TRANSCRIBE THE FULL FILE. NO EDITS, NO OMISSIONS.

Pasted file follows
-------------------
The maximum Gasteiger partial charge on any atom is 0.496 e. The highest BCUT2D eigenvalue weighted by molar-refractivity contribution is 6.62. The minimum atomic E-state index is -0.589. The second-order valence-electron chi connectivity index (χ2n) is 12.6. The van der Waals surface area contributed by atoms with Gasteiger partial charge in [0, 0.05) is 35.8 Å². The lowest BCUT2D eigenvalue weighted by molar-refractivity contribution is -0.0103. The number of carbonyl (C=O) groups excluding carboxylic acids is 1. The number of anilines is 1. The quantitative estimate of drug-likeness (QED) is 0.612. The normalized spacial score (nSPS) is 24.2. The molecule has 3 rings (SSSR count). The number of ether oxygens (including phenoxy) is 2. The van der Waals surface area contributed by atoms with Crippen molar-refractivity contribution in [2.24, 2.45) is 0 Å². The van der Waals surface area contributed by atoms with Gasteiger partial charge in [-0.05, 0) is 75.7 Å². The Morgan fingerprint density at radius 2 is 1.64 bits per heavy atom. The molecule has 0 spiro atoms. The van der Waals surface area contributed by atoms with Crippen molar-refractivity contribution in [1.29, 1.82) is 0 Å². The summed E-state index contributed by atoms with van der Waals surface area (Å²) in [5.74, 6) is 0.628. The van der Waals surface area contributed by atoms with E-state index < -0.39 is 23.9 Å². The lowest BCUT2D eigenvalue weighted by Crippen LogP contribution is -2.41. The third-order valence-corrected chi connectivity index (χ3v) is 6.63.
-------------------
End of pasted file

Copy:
The maximum Gasteiger partial charge on any atom is 0.496 e. The highest BCUT2D eigenvalue weighted by molar-refractivity contribution is 6.62. The minimum atomic E-state index is -0.589. The second-order valence-electron chi connectivity index (χ2n) is 12.6. The van der Waals surface area contributed by atoms with Gasteiger partial charge in [0, 0.05) is 35.8 Å². The lowest BCUT2D eigenvalue weighted by molar-refractivity contribution is -0.0103. The number of carbonyl (C=O) groups excluding carboxylic acids is 1. The number of anilines is 1. The quantitative estimate of drug-likeness (QED) is 0.612. The normalized spacial score (nSPS) is 24.2. The molecule has 3 rings (SSSR count). The number of ether oxygens (including phenoxy) is 2. The van der Waals surface area contributed by atoms with Crippen molar-refractivity contribution in [2.24, 2.45) is 0 Å². The van der Waals surface area contributed by atoms with Gasteiger partial charge in [-0.05, 0) is 75.7 Å². The Morgan fingerprint density at radius 2 is 1.64 bits per heavy atom. The molecule has 0 spiro atoms. The van der Waals surface area contributed by atoms with Crippen molar-refractivity contribution in [1.29, 1.82) is 0 Å². The summed E-state index contributed by atoms with van der Waals surface area (Å²) in [5.74, 6) is 0.628. The van der Waals surface area contributed by atoms with E-state index < -0.39 is 23.9 Å². The lowest BCUT2D eigenvalue weighted by Crippen LogP contribution is -2.41. The third-order valence-corrected chi connectivity index (χ3v) is 6.63.